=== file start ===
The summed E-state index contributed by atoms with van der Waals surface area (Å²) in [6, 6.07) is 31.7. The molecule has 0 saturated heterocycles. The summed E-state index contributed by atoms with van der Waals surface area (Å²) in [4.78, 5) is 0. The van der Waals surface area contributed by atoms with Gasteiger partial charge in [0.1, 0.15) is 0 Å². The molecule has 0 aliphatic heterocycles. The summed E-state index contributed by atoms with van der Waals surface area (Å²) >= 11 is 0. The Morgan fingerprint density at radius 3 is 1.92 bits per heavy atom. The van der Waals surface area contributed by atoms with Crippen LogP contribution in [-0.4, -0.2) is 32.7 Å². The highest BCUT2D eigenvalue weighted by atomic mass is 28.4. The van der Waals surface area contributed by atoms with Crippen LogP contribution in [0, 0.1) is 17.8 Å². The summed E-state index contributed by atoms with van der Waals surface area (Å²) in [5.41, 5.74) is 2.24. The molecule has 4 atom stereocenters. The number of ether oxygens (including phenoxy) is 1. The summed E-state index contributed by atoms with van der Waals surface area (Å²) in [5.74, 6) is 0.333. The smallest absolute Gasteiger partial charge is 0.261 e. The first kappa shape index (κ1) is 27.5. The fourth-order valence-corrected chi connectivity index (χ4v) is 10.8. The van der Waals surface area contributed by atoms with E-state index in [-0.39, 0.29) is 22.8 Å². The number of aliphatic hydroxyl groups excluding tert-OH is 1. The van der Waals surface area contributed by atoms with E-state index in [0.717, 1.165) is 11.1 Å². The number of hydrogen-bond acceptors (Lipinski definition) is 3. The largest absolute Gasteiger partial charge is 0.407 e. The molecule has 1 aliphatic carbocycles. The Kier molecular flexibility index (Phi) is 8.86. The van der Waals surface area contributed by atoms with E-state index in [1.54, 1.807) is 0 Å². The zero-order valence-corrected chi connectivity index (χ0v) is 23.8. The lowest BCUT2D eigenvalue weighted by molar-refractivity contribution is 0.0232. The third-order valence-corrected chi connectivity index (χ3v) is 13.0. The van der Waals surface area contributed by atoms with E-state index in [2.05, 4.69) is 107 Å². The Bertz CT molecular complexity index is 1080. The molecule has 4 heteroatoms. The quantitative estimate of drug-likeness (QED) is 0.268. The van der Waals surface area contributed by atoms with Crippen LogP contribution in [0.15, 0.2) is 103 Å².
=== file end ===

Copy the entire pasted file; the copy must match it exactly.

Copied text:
The summed E-state index contributed by atoms with van der Waals surface area (Å²) in [6, 6.07) is 31.7. The molecule has 0 saturated heterocycles. The summed E-state index contributed by atoms with van der Waals surface area (Å²) in [4.78, 5) is 0. The van der Waals surface area contributed by atoms with Gasteiger partial charge in [0.1, 0.15) is 0 Å². The molecule has 0 aliphatic heterocycles. The summed E-state index contributed by atoms with van der Waals surface area (Å²) >= 11 is 0. The Morgan fingerprint density at radius 3 is 1.92 bits per heavy atom. The van der Waals surface area contributed by atoms with Crippen LogP contribution in [-0.4, -0.2) is 32.7 Å². The highest BCUT2D eigenvalue weighted by atomic mass is 28.4. The van der Waals surface area contributed by atoms with Crippen LogP contribution in [0, 0.1) is 17.8 Å². The summed E-state index contributed by atoms with van der Waals surface area (Å²) in [5.41, 5.74) is 2.24. The molecule has 4 atom stereocenters. The number of ether oxygens (including phenoxy) is 1. The summed E-state index contributed by atoms with van der Waals surface area (Å²) in [5.74, 6) is 0.333. The smallest absolute Gasteiger partial charge is 0.261 e. The first kappa shape index (κ1) is 27.5. The fourth-order valence-corrected chi connectivity index (χ4v) is 10.8. The van der Waals surface area contributed by atoms with E-state index in [-0.39, 0.29) is 22.8 Å². The number of aliphatic hydroxyl groups excluding tert-OH is 1. The van der Waals surface area contributed by atoms with E-state index in [0.717, 1.165) is 11.1 Å². The number of hydrogen-bond acceptors (Lipinski definition) is 3. The largest absolute Gasteiger partial charge is 0.407 e. The molecule has 1 aliphatic carbocycles. The Kier molecular flexibility index (Phi) is 8.86. The van der Waals surface area contributed by atoms with E-state index in [1.54, 1.807) is 0 Å². The zero-order valence-corrected chi connectivity index (χ0v) is 23.8. The lowest BCUT2D eigenvalue weighted by molar-refractivity contribution is 0.0232. The third-order valence-corrected chi connectivity index (χ3v) is 13.0. The van der Waals surface area contributed by atoms with E-state index in [2.05, 4.69) is 107 Å². The Bertz CT molecular complexity index is 1080. The molecule has 4 heteroatoms. The quantitative estimate of drug-likeness (QED) is 0.268. The van der Waals surface area contributed by atoms with Crippen LogP contribution in [0.15, 0.2) is 103 Å².